These last few weeks in Cambodia have posed the question of what home is to me. There have been moments where I missed my home in the US as well as times where I truly felt at home in Cambodia.
A few days ago, our group was sitting on a rooftop overlooking the city of Battambang and taking everything in: the view, the heat, and of course, the sounds. There was music playing, which I was not able to understand but wanted to know more about. It was playing because someone in the neighborhood had passed away. I instantly thought of an important event in New Orleans – Mardi Gras. The original purpose of a second line was to announce someone’s death to the community. While second lines have evolved to have multiple purposes, they always make people smile due to the beautiful music. Both in Cambodia and New Orleans, music and death are interconnected and highly valued.
Even though I only know a few phases in Khmer and many people in Cambodia do not speak English, I am still able to feel at home due to the generosity and kindness of the people. Immediately when I arrived at my homestay family’s house, I felt a genuine sense of care and generosity when they had four plates of food waiting for me and smiles on their faces. Ever since my arrival, I have received nothing less than the first night. My host family has done everything in their power to make me feel at home; from giving me my own room to eating meals with me to doing my hair.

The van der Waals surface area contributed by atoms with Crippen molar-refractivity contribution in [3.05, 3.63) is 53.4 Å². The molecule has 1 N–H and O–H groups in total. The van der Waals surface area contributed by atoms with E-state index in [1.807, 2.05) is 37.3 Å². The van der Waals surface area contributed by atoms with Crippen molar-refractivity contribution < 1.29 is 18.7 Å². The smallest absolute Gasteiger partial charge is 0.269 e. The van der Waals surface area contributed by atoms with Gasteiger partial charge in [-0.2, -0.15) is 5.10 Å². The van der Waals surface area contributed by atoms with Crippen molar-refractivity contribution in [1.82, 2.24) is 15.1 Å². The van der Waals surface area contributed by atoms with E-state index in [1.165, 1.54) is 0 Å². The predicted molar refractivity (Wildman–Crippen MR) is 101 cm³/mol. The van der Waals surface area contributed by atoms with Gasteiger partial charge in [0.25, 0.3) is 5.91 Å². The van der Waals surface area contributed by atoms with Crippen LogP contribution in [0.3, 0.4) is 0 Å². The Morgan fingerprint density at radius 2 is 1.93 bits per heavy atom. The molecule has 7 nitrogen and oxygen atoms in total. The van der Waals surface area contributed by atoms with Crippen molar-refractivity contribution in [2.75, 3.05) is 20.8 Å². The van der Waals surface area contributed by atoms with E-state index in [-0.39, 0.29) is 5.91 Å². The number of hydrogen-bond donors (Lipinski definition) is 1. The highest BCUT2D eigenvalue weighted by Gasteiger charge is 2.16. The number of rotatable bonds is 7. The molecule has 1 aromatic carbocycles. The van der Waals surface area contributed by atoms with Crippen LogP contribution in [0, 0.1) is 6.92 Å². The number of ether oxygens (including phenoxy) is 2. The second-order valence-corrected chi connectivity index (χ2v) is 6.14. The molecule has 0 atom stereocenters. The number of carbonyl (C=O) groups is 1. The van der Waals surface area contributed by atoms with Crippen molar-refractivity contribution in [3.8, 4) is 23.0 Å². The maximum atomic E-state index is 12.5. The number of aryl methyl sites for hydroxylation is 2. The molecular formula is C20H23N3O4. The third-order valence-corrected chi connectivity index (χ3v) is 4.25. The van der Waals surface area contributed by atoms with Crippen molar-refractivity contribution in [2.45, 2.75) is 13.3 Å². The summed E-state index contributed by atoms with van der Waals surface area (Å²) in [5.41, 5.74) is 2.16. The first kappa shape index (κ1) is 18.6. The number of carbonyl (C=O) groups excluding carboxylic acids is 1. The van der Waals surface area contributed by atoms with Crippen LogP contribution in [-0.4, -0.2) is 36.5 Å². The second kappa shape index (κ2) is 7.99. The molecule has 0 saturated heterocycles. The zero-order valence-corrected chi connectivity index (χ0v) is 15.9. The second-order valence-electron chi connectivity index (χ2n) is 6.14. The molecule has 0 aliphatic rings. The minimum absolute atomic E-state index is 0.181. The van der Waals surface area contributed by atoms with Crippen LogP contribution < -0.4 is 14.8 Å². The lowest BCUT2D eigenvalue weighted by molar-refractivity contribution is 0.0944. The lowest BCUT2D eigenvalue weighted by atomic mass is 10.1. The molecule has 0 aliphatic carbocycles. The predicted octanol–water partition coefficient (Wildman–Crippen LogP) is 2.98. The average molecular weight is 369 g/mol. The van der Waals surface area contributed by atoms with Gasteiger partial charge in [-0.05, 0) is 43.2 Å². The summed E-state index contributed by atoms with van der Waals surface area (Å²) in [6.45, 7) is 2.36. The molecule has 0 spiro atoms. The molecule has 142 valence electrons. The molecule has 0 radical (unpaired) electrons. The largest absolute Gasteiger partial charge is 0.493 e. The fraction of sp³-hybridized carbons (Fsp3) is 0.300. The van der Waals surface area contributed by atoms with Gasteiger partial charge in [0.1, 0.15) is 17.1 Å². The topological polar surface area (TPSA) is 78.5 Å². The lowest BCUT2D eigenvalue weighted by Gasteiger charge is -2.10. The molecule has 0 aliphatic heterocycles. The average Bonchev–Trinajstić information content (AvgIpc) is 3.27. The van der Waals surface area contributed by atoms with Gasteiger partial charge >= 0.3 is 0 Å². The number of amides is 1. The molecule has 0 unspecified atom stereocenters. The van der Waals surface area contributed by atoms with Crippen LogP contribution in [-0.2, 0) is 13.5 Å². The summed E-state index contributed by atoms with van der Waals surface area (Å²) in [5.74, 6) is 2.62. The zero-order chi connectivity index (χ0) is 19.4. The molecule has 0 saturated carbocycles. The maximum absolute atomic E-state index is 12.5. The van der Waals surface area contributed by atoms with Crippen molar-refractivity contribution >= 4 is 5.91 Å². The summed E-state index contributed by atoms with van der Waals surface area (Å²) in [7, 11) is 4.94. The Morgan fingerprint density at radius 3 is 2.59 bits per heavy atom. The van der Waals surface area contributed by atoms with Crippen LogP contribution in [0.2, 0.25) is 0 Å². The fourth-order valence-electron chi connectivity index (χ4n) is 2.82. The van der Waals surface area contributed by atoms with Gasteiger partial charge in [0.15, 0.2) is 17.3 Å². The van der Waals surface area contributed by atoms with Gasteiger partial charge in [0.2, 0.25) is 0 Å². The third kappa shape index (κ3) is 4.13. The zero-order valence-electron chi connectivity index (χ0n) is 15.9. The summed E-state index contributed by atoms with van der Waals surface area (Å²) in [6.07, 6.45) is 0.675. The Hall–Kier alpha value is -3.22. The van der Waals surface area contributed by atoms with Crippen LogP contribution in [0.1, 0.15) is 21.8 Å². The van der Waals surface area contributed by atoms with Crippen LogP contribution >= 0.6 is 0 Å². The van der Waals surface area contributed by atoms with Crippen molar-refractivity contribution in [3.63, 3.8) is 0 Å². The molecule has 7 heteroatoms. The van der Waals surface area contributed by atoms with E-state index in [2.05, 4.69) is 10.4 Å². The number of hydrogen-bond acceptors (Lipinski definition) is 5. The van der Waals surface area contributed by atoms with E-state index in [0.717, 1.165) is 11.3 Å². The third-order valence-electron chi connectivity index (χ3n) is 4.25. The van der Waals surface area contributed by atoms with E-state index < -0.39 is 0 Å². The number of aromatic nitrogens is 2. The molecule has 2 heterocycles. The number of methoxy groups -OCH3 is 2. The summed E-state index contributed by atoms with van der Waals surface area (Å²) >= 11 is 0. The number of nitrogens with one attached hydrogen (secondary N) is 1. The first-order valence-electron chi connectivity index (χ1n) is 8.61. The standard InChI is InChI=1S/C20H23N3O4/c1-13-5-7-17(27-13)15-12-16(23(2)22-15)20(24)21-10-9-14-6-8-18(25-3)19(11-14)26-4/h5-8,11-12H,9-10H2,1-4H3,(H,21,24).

Granted, there have been many differences between Cambodia and my home in New Orleans. As I travel to new places and meet new people I am reminded of the power of a sense of home in connecting communities across nations. I can feel at home in a place drastically different than what I am used to in the United States, and I find beauty and peace in the community of Koh K’sach Tonlea.